It is difficult to extrapolate from this study to the likely effects of VitD deficiency on the level of transdifferentiation of muscle precursor cells to adipocytes that occur in muscle in vivo. Our findings suggest that low (deficient) levels (Zittermann et al. 2009) of 1,25(OH)2D3 (i.e. 10−13 M) may actually enhance adipogenic transdifferentiation, whereas high (sufficient) levels (i.e. 10−9 M) inhibit adipogenesis, thereby potentially impacting on fat infiltration and muscle function. A number of studies have demonstrated the ability of primary muscle cells to form adipocytes, but the mechanisms involved are not clear (Asakura et al. 2001, Csete et al. 2001, Aguiari et al. 2008). However, the C2C12 cell model is likely to be a conservative model of adipogenic transdifferentiation, as primary satellite cells isolated from pig muscle demonstrate a much higher degree of plasticity with a greater number of adipocytes and a lower number of myotubes formed in response to adipogenic media (Redshaw et al. 2010). The exposure of myogenic precursor cells to adipogenic regulatory factors may be an important factor in contributing to the increased fat infiltration seen in muscle, for example during ageing and VitD deficiency, although infiltration by already committed adipocyte populations is also possible. VitD has been shown to play a key regulatory role in myogenesis and is likely to be important in muscle fibre repair (Capiati et al. 1999, Garcia et al. 2011).
A speculative interpretation of the bimodal response of C2C12 cells to 1,25(OH)2D3 observed in vitro is that it represents an energy-conserving mechanism in vivo that has evolved in response to the changing seasons and enables extra energy to be repartitioned into fat depots. Certainly for our ancestors, a significant quantity of VitD was primarily obtained from exposure to u.v./sunlight, which induces the conversion of 7-dehydrocholesterol to VitD3. Low levels of VitD in the body, which possibly occur during periods of low u.v. exposure such as winter (Moosgaard et al. 2005, Aguiari et al. 2008), may act as an important regulatory cue in inducing muscle precursor cells to form adipocytes rather than myofibres and enable extra fat depots to be stored in the body during periods of austerity. This speculative hypothesis needs testing in an appropriate animal model.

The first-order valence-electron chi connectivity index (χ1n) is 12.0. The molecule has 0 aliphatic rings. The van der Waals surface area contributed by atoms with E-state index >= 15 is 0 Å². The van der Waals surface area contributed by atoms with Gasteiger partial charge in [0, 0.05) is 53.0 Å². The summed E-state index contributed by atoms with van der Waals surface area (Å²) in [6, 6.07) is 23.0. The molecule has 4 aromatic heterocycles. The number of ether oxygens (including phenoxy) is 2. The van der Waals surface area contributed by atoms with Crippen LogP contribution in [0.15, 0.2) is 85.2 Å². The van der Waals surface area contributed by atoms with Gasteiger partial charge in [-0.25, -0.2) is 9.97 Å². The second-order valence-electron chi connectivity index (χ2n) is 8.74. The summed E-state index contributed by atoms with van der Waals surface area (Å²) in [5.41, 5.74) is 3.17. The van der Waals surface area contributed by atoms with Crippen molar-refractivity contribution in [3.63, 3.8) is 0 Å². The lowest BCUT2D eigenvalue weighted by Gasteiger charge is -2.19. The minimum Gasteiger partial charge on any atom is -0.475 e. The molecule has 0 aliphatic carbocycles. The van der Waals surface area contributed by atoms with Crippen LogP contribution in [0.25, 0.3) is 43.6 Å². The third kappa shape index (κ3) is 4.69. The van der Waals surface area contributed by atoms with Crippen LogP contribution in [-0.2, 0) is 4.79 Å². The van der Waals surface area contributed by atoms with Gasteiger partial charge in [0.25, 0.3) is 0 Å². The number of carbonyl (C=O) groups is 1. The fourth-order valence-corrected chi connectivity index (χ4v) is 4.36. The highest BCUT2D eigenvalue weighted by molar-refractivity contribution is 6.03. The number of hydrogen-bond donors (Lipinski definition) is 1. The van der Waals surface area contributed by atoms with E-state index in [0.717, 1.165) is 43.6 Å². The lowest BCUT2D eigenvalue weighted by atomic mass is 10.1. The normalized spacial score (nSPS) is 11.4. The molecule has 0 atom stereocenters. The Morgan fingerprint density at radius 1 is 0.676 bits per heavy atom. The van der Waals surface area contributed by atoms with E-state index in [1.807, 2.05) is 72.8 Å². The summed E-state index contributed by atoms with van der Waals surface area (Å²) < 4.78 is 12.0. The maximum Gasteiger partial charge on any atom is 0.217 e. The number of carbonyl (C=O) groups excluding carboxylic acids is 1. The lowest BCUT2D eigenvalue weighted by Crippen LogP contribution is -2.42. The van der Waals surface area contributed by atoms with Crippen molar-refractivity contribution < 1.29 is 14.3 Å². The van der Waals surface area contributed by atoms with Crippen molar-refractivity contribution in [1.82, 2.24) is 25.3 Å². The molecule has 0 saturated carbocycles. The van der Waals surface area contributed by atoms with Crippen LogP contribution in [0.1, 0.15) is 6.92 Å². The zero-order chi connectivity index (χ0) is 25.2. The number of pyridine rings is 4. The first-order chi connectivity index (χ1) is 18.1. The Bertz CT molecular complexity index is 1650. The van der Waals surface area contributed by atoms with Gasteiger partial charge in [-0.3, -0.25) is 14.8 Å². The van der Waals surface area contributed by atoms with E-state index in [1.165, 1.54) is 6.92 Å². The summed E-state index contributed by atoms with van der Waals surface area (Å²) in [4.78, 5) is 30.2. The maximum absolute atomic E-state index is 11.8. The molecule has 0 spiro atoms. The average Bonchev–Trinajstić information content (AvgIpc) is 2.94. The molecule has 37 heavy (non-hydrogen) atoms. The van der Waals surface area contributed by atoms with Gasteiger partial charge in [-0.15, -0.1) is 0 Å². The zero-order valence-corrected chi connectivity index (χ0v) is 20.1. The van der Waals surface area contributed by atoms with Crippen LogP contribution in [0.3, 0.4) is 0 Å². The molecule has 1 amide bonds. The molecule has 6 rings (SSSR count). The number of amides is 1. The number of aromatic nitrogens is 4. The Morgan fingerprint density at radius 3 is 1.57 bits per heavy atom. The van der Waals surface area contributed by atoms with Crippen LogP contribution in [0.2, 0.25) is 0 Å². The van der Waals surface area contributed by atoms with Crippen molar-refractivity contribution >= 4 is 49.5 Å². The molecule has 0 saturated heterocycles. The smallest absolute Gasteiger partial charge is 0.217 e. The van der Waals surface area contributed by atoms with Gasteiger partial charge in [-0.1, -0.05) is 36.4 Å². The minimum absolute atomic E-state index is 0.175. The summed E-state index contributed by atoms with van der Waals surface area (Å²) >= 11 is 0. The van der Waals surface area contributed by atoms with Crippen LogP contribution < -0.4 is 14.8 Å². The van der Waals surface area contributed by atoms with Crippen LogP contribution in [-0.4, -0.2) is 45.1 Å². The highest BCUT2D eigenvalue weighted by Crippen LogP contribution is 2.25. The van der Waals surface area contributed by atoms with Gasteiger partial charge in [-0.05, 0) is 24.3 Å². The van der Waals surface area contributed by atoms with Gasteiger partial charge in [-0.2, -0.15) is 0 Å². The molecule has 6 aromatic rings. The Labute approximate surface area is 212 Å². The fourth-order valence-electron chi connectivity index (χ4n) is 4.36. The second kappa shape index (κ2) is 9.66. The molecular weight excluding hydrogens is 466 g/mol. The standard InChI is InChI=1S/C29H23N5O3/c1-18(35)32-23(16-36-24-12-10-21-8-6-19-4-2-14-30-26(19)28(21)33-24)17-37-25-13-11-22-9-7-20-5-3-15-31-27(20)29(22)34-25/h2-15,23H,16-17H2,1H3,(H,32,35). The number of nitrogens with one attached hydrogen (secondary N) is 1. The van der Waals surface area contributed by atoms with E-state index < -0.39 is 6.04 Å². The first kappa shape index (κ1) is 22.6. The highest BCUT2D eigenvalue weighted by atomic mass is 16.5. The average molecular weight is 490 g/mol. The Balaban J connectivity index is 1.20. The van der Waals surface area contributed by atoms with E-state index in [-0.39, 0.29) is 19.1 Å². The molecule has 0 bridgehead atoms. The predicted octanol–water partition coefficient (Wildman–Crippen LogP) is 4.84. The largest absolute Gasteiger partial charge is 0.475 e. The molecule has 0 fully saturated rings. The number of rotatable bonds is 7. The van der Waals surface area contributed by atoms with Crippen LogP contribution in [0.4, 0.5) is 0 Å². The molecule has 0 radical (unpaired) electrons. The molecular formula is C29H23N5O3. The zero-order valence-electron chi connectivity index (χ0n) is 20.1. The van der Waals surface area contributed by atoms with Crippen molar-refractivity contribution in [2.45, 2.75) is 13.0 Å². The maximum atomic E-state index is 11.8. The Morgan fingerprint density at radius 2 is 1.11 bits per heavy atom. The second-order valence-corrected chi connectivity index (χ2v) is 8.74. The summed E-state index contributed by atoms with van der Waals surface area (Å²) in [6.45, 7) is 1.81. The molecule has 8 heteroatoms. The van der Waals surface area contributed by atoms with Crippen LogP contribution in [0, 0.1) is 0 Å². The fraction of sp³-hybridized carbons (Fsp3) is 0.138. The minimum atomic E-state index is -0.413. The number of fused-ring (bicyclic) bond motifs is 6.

In conclusion, this is the first study to show that low physiological concentrations (0.1–10 pM or 10−13–10−11 M) of 1,25(OH)2D3, which may represent a VitD-deficient state, induce myoblasts to transdifferentiate into the adipogenic lineage and appears to involve activation of PPARγ2. These findings have implications for muscle health and function as well as whole-body energy metabolism because an increase in fat infiltration within skeletal muscle has been linked with a decrease in functional strength and impairment of glucose tolerance, leading to an increased susceptibility to obesity and type II diabetes (Goodpaster et al. 2003, Hilton et al. 2008). High concentrations (1 nM or 10−9 M and above) of 1,25(OH)2D3 appeared to block adipogenic transdifferentiation, suggesting that changes in physiological concentrations of 1,25(OH)2D3 have a major impact on the determination of cell fate of myogenic precursor cells.
Furthermore, our data indicate that levels of 1,25(OH)2D3 in the serum and muscle are likely to be important biomarkers linking VitD intakes and optimal muscular health. Given the widespread prevalence of VitD deficiency, particularly in the elderly population, understanding the role of this vitamin in muscle differentiation processes throughout life will be key to defining nutritional parameters for maintaining life-long health and well-being.